Indeed, the Frog has experienced explosive growth the past couple of seasons, and is touted as the only television broadcast network to actually add viewers.
No es verdad. Nielsen numbers released Thursday reveal the Spanish-language broadcast network Univision to be the fastest growing network of any kind--broadcast, cable, Spanish, English, Eastern Timor, you name it--gaining 600,000 viewers in the key 18-34 and 18-49 "demos" (industryspeak for age groups).
That makes Univision the nation's fifth-largest broadcast network, ahead of the WB and rival UPN.
Spearheading the network's success is the performance of its KMEX affiliate in Los Angeles. Serving the area's burgeoning Latino population with hits like Despierta America (a morning show), the Cristina Show (an Oprah-competing talk show) and the sitcom El Gordo y La Flaca (translates loosely to "The Fat Guy and the Skinny Woman"), KMEX enjoys a larger audience share than any other network in the nation's second-largest television market.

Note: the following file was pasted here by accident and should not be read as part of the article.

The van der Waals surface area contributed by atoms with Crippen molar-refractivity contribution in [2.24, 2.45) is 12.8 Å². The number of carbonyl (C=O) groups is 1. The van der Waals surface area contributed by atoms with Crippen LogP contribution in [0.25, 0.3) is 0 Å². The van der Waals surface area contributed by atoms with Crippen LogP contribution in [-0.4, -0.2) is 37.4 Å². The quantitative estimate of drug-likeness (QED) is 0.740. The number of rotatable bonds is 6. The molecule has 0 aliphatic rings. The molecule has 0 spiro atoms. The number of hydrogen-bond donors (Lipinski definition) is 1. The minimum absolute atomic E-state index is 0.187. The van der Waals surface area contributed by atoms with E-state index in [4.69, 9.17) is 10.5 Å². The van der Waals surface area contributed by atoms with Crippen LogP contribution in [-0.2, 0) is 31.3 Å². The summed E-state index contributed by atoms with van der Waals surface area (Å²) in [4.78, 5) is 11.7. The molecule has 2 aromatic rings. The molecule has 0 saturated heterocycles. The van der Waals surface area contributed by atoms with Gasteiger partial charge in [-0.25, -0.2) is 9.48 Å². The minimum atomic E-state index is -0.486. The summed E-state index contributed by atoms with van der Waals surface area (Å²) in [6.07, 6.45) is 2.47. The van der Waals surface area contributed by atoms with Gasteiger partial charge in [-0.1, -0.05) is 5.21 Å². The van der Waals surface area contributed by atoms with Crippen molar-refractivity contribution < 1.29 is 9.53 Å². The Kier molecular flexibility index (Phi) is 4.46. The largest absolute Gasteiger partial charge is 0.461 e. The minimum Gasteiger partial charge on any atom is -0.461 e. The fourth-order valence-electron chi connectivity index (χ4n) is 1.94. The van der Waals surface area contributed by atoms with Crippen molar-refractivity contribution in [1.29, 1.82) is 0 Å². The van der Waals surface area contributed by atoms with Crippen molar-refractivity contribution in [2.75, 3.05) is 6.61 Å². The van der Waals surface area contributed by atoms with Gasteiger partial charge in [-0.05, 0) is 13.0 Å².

Other large Hispanic markets--New York, Houston, Miami, Fresno and Bakersfield, California--are also helping fuel the growth.
Univision boasts that it "delivers more teens than MTV, more 18-49 male viewers than ESPN, more women viewers than Lifetime and three times as many news viewers as CNN."
Unfortunately, these large viewership numbers don't necessarily translate to big advertising revenue, since the most expensive commercial time is still aimed at young, white, urban viewers, not the nation?s 30 million or so Hispanics.
As comedian Steve Harvey--star of the most popular show among blacks, the WB's Steve Harvey Show--lamented, popularity in a minority market is often overlooked by ad buyers.
"Advertisers won't pay for African-Americans," he told a reporter at this week's Television Critics Association tour. "They don't think we buy cars and detergent and homes. They think all we do is eat candy and drink soda."